Amazon Flex - Amazon Introduces Part-Time Delivery Service 'Flex' To Take On Uber

  • Amazon has launched a part-time delivery service, Amazon Flex, that will allow people to deliver packages for the company on a part-time basis for a fee.
  • The new service is quite similar to Uber's.
  • The introduction of Flex demonstrates that Amazon has come of age as far as same-day deliveries go.
  • The new service will offer a compelling reason for people to shop more at Amazon.

Amazon (NASDAQ:AMZN) has launched a new delivery service Amazon Flex, a part-time delivery driver network. The service has already launched in Seattle and the company says it will soon be available in Chicago, NYC, Dallas, and several other large cities. The service is part of Amazon’s wider same-day delivery service, but will at first be limited to Amazon Prime Now rapid delivery service for merchandise that needs to be delivered within 1-2 hours. Flex is a direct copy of ride-sharing company Uber’s same-day delivery service.

Why Is Amazon Has Launched Amazon Flex Now

Although Amazon has for long been the go-to online retailer for many people around the world it has usually lagged behind traditional retailers in one key department--delivering goods with the immediacy of picking up items at a local store. One of the biggest reasons why physical stores remain quite popular despite the convenience of online shopping is due to the immediate gratification that physical shopping offers. Indeed, it’s estimated that despite growing at a much faster clip than traditional brick-and-mortar stores, online shopping will constitute just 12.7% of U.S. retail sales in 2015. Online shopping is most popular in the U.K., but accounts for just 15.2% of retail sales in the country.

To bridge the gap between delivering goods from fulfillment centers to customers’ houses in a short time, companies like Amazon have been dabbling in same-day deliveries, a utopian retailing concept that involves delivering merchandise to customers’ locations on the same day they place orders. Amazon introduced same-day deliveries in 2009, and charged $5.99 for Prime members and $15 for non-Prime members. Amazon, however, offered the service on a very limited basis since it was only available in seven cities in the U.S.

Same-day deliveries presents perhaps the biggest logistical challenge for any retailer. Although early flameouts such as Kozmo and WebVan.com tested the concept more than ten years ago, it was not until quite recently that retailers had gathered sufficient knowledge about the service that it started taking off. One of the biggest challenges of same-day deliveries lies in how to control delivery costs. The early startups were saddled by huge delivery costs as they attempted to build a network of warehouses and hired fleets of drivers only for many customer to end up ordering small ticket items that hardly even came close to covering the cost of delivery.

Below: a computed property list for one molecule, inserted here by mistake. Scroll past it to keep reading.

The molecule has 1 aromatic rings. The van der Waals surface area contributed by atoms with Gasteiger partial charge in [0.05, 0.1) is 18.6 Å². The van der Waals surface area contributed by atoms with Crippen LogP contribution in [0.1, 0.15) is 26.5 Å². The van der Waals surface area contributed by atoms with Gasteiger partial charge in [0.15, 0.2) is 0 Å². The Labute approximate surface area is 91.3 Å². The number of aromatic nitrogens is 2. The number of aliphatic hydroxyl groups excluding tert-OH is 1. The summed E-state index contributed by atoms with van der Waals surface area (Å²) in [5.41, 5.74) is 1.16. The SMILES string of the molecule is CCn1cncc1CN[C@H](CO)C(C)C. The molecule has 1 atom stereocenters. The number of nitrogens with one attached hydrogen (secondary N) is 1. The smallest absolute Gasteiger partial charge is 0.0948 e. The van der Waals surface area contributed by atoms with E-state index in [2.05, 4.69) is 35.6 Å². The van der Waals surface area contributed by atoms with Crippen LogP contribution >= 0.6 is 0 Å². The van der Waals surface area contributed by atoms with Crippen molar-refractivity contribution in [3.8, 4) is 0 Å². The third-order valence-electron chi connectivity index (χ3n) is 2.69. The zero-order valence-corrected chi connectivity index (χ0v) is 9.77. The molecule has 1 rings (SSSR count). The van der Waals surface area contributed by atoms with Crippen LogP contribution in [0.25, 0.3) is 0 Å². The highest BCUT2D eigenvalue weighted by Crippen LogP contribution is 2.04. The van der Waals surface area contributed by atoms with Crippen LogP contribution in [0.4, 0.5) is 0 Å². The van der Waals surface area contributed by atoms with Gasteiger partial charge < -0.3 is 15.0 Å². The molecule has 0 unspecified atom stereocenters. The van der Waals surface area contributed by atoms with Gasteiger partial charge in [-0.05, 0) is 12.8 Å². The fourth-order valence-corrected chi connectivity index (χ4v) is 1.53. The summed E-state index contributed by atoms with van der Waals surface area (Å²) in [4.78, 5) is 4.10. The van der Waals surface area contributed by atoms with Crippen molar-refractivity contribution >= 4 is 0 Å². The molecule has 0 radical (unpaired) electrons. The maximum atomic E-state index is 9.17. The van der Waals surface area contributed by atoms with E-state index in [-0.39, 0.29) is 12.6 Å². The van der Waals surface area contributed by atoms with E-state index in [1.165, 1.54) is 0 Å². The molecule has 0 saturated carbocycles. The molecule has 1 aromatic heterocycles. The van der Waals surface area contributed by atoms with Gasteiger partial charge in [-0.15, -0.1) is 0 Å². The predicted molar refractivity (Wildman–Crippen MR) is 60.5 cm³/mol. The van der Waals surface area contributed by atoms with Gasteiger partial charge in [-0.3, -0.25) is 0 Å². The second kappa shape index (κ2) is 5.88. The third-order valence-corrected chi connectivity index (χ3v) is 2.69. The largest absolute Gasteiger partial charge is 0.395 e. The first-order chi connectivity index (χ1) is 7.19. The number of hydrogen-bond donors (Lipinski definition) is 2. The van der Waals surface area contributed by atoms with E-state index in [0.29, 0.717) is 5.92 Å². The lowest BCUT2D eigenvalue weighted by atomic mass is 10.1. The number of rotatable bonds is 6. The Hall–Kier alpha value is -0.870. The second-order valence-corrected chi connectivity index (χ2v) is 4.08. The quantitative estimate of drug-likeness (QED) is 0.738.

Then there is the problem of what is ideal for same-day delivery and what is not. eBay (NASDAQ:EBAY) introduced its same-day delivery service--eBay Now--in 2012. The company, however, had to shut the service this year because it was not well-suited for its business model. Same-day deliveries makes sense when you are ordering diapers and groceries, but not used items and collectibles that eBay deals in. Moreover, many of eBay sellers sell their merchandise from their homes, which further compounds the logistical challenge.

Amazon, however, is well-suited for same-day delivery. The company has over the years built a huge network of warehouses and fulfilment centers. The company has also amassed massive swathes of valuable customer data that help it predict what customers are likely to order next. That Amazon has come of age as far as licking the same-day delivery dilemma became clear when the company expanded its same-day delivery mid-this year to cover 14 major metropolitan areas that cover hundreds of town and cities and also improved delivery terms and fees. Orders above $35 are now free while orders under $35 will cost $5.99 for Prime members and $9.98 for non-Prime members. Roughly a million items qualify for the expanded service.

By using Uber’s model of using part-time drivers, Amazon Flex offers Amazon a low cost way to rapidly expand its same-day delivery footprint. After all, Flex drivers will be paid a flat fee of $18-$25 per hour to deliver packages using their cars and smartphones. This way Amazon does not have to buy or hire delivery trucks or commit to a salaried workforce. Uber drivers are required to pay for their gas, and it’s quite likely that Amazon will adopt a similar approach. The new service will cost Amazon money, but it will give customers an even bigger reason to quit shopping in brick-and-mortar stores and shop at Amazon instead. With Amazon slated to sell apparel worth more than $27 billion in 2017 and in the process surpass Macy's (NYSE:M) as the #1 apparel seller in the country, perhaps the new service has come at just the right.

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